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Wolcott, Katherine A.; Margos, Gabriele; Fingerle, Volker and Becker, Noemie S. (2021): Host association of Borrelia burgdorferi sensu lato: A review. In: Ticks and Tick-Borne Diseases, Vol. 12, No. 5, 101766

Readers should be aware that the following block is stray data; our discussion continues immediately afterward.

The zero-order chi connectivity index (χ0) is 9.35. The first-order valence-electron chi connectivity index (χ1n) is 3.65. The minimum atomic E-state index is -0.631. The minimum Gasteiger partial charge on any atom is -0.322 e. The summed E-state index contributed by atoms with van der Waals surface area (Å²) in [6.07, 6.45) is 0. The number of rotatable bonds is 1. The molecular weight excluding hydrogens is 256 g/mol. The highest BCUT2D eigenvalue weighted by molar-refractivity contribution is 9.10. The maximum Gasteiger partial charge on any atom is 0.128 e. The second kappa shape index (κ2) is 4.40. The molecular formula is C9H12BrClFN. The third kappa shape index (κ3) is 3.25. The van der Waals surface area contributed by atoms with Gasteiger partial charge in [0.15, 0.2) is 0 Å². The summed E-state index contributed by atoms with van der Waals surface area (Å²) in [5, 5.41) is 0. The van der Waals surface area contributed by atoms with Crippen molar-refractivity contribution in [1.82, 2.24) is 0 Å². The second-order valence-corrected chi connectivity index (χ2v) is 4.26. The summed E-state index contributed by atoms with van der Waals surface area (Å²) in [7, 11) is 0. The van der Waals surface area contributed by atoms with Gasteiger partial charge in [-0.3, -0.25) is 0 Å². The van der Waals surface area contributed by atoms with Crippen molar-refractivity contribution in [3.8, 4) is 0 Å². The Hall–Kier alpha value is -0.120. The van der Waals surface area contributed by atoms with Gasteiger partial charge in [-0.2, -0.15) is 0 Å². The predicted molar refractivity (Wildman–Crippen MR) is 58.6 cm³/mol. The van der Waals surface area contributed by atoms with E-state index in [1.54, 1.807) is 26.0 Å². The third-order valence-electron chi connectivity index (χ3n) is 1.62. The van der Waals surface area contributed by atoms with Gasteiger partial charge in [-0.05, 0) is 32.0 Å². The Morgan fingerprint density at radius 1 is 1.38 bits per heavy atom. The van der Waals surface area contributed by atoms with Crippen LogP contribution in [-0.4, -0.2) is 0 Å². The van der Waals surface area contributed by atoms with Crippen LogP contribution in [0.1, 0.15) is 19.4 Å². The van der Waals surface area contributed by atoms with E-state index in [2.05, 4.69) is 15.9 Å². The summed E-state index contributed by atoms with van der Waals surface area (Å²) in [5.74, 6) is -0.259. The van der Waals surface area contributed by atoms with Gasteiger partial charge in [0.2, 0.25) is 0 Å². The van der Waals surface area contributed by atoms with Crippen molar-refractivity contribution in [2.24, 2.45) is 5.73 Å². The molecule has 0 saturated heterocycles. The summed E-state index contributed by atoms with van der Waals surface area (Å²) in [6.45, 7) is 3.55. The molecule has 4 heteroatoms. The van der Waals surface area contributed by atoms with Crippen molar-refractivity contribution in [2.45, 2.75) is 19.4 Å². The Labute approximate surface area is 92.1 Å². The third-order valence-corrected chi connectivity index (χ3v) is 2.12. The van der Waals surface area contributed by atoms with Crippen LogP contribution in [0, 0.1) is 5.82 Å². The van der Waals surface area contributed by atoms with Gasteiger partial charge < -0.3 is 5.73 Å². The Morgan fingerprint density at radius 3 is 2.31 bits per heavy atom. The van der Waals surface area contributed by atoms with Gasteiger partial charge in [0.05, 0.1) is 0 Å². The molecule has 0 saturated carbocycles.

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Borrelia burgdorferi sensu lato (Bbsl) is a bacterial species complex that includes the etiological agents of the most frequently reported vector-borne disease in the Northern hemisphere, Lyme borreliosis. It currently comprises > 20 named and proposed genospecies that use vertebrate hosts and tick vectors for transmission in the Americas and Eurasia. Host (and vector) associations influence geographic distribution and speciation in Bbsl, which is of particular relevance to human health. To target gaps in knowledge for future efforts to understand broad patterns of the Bbsl-tick-host system and how they relate to human health, the present review aims to give a comprehensive summary of the literature on host association in Bbsl. Of 465 papers consulted (404 after exclusion criteria were applied), 96 sought to experimentally establish reservoir competence of 143 vertebrate host species for Bbsl. We recognize xenodiagnosis as the strongest method used, however it is infrequent (20% of studies) probably due to difficulties in maintaining tick vectors and/or wild host species in the lab. Some well-established associations were not experimentally confirmed according to our definition (ex: Borrelia garinii, Ixodes uriae and sea birds). We conclude that our current knowledge on host association in Bbsl is mostly derived from a subset of host, vector and bacterial species involved, providing an incomplete knowledge of the physiology, ecology and evolutionary history of these interactions. More studies are needed on all host, vector and bacterial species globally involved with a focus on non-rodent hosts and Asian Bbsl complex species, especially with experimental research that uses xenodiagnosis and genomics to analyze existing host associations in different ecosystems.

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